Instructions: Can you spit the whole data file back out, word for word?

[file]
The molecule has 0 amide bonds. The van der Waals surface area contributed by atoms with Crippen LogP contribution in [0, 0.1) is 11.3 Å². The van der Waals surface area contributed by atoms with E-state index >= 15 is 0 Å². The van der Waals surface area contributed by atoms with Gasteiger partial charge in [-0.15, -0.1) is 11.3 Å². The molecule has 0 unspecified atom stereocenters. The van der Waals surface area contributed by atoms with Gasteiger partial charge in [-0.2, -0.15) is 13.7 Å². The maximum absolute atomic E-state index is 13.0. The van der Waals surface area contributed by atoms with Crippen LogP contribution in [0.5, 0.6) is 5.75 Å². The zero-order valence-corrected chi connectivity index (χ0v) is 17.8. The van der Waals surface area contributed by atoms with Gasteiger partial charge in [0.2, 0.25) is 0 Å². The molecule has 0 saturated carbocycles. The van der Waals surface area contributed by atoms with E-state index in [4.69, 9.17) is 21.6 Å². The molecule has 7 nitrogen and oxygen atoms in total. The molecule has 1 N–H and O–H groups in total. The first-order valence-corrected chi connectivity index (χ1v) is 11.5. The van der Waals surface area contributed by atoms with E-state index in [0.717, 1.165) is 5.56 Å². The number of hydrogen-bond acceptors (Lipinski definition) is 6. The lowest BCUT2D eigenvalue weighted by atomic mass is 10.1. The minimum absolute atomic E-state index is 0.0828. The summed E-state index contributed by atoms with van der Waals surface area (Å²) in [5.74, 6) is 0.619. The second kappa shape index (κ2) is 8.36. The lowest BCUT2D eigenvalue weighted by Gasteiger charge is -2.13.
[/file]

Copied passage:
The molecule has 0 amide bonds. The van der Waals surface area contributed by atoms with Crippen LogP contribution in [0, 0.1) is 11.3 Å². The van der Waals surface area contributed by atoms with E-state index >= 15 is 0 Å². The van der Waals surface area contributed by atoms with Gasteiger partial charge in [-0.15, -0.1) is 11.3 Å². The molecule has 0 unspecified atom stereocenters. The van der Waals surface area contributed by atoms with Gasteiger partial charge in [-0.2, -0.15) is 13.7 Å². The maximum absolute atomic E-state index is 13.0. The van der Waals surface area contributed by atoms with Crippen LogP contribution in [0.5, 0.6) is 5.75 Å². The zero-order valence-corrected chi connectivity index (χ0v) is 17.8. The van der Waals surface area contributed by atoms with Gasteiger partial charge in [0.2, 0.25) is 0 Å². The molecule has 0 saturated carbocycles. The van der Waals surface area contributed by atoms with E-state index in [4.69, 9.17) is 21.6 Å². The molecule has 7 nitrogen and oxygen atoms in total. The molecule has 1 N–H and O–H groups in total. The first-order valence-corrected chi connectivity index (χ1v) is 11.5. The van der Waals surface area contributed by atoms with E-state index in [0.717, 1.165) is 5.56 Å². The number of hydrogen-bond acceptors (Lipinski definition) is 6. The lowest BCUT2D eigenvalue weighted by atomic mass is 10.1. The minimum absolute atomic E-state index is 0.0828. The summed E-state index contributed by atoms with van der Waals surface area (Å²) in [5.74, 6) is 0.619. The second kappa shape index (κ2) is 8.36. The lowest BCUT2D eigenvalue weighted by Gasteiger charge is -2.13.